18 U.S. Code § 983 - General rules for civil forfeiture proceedings

(a) Notice; Claim; Complaint.—
(1)
(A)
(i) Except as provided in clauses (ii) through (v), in any nonjudicial civil forfeiture proceeding under a civil forfeiture statute, with respect to which the Government is required to send written notice to interested parties, such notice shall be sent in a manner to achieve proper notice as soon as practicable, and in no case more than 60 days after the date of the seizure.
(ii) No notice is required if, before the 60-day period expires, the Government files a civil judicial forfeiture action against the property and provides notice of that action as required by law.
(iii) If, before the 60-day period expires, the Government does not file a civil judicial forfeiture action, but does obtain a criminal indictment containing an allegation that the property is subject to forfeiture, the Government shall either—
(I) send notice within the 60 days and continue the nonjudicial civil forfeiture proceeding under this section; or
(II) terminate the nonjudicial civil forfeiture proceeding, and take the steps necessary to preserve its right to maintain custody of the property as provided in the applicable criminal forfeiture statute.
(iv) In a case in which the property is seized by a State or local law enforcement agency and turned over to a Federal law enforcement agency for the purpose of forfeiture under Federal law, notice shall be sent not more than 90 days after the date of seizure by the State or local law enforcement agency.
(v) If the identity or interest of a party is not determined until after the seizure or turnover but is determined before a declaration of forfeiture is entered, notice shall be sent to such interested party not later than 60 days after the determination by the Government of the identity of the party or the party’s interest.
(B) A supervisory official in the headquarters office of the seizing agency may extend the period for sending notice under subparagraph (A) for a period not to exceed 30 days (which period may not be further extended except by a court), if the official determines that the conditions in subparagraph (D) are present.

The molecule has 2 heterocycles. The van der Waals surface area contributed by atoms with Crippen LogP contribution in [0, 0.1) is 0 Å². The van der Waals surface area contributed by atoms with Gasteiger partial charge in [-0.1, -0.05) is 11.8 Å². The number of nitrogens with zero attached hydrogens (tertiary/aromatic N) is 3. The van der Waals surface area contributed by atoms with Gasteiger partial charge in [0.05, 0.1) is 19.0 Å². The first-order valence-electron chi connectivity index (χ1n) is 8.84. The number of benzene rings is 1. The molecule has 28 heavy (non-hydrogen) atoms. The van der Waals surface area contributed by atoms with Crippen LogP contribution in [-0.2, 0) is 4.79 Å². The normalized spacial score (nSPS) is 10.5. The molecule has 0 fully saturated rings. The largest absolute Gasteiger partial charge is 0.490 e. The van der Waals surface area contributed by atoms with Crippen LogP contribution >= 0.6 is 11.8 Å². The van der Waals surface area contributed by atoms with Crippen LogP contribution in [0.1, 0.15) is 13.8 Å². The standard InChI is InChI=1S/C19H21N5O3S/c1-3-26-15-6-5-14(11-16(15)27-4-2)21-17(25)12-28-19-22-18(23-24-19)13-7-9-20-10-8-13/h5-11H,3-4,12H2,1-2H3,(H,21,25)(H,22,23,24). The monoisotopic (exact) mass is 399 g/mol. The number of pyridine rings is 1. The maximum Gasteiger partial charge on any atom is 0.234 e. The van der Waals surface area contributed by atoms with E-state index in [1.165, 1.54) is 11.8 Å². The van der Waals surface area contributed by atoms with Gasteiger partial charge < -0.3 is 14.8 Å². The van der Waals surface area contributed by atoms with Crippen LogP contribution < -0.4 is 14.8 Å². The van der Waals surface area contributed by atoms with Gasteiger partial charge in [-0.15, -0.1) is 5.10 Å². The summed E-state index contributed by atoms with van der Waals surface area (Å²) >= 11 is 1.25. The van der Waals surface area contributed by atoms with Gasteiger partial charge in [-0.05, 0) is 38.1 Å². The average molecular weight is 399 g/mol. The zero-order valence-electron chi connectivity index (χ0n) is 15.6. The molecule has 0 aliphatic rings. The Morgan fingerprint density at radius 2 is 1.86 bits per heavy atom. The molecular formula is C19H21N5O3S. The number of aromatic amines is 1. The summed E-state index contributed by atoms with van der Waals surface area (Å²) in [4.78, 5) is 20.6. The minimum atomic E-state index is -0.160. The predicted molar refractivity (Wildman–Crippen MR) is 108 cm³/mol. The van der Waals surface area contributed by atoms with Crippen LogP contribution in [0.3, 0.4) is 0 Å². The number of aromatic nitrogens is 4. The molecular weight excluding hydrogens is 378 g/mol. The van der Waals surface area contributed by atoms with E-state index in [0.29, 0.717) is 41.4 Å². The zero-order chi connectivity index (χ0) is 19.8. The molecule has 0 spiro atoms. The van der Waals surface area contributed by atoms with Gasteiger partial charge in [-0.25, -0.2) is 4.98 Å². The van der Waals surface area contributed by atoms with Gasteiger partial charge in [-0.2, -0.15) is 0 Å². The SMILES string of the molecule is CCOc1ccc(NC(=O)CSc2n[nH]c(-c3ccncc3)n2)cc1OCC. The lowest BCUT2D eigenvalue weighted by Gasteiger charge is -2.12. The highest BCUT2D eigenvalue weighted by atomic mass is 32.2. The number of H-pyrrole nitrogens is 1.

(C) Upon motion by the Government, a court may extend the period for sending notice under subparagraph (A) for a period not to exceed 60 days, which period may be further extended by the court for 60-day periods, as necessary, if the court determines, based on a written certification of a supervisory official in the headquarters office of the seizing agency, that the conditions in subparagraph (D) are present.
(D) The period for sending notice under this paragraph may be extended only if there is reason to believe that notice may have an adverse result, including—
(i) endangering the life or physical safety of an individual;
(ii) flight from prosecution;
(iii) destruction of or tampering with evidence;
(iv) intimidation of potential witnesses; or
(v) otherwise seriously jeopardizing an investigation or unduly delaying a trial.
(E) Each of the Federal seizing agencies conducting nonjudicial forfeitures under this section shall report periodically to the Committees on the Judiciary of the House of Representatives and the Senate the number of occasions when an extension of time is granted under subparagraph (B).
(F) If the Government does not send notice of a seizure of property in accordance with subparagraph (A) to the person from whom the property was seized, and no extension of time is granted, the Government shall return the property to that person without prejudice to the right of the Government to commence a forfeiture proceeding at a later time. The Government shall not be required to return contraband or other property that the person from whom the property was seized may not legally possess.
(2)
(A) Any person claiming property seized in a nonjudicial civil forfeiture proceeding under a civil forfeiture statute may file a claim with the appropriate official after the seizure.
(B) A claim under subparagraph (A) may be filed not later than the deadline set forth in a personal notice letter (which deadline may be not earlier than 35 days after the date the letter is mailed), except that if that letter is not received, then a claim may be filed not later than 30 days after the date of final publication of notice of seizure.
(C) A claim shall—
(i) identify the specific property being claimed;
(ii) state the claimant’s interest in such property; and
(iii) be made under oath, subject to penalty of perjury.
(D) A claim need not be made in any particular form. Each Federal agency conducting nonjudicial forfeitures under this section shall make claim forms generally available on request, which forms shall be written in easily understandable language.
(E) Any person may make a claim under subparagraph (A) without posting bond with respect to the property which is the subject of the claim.
(3)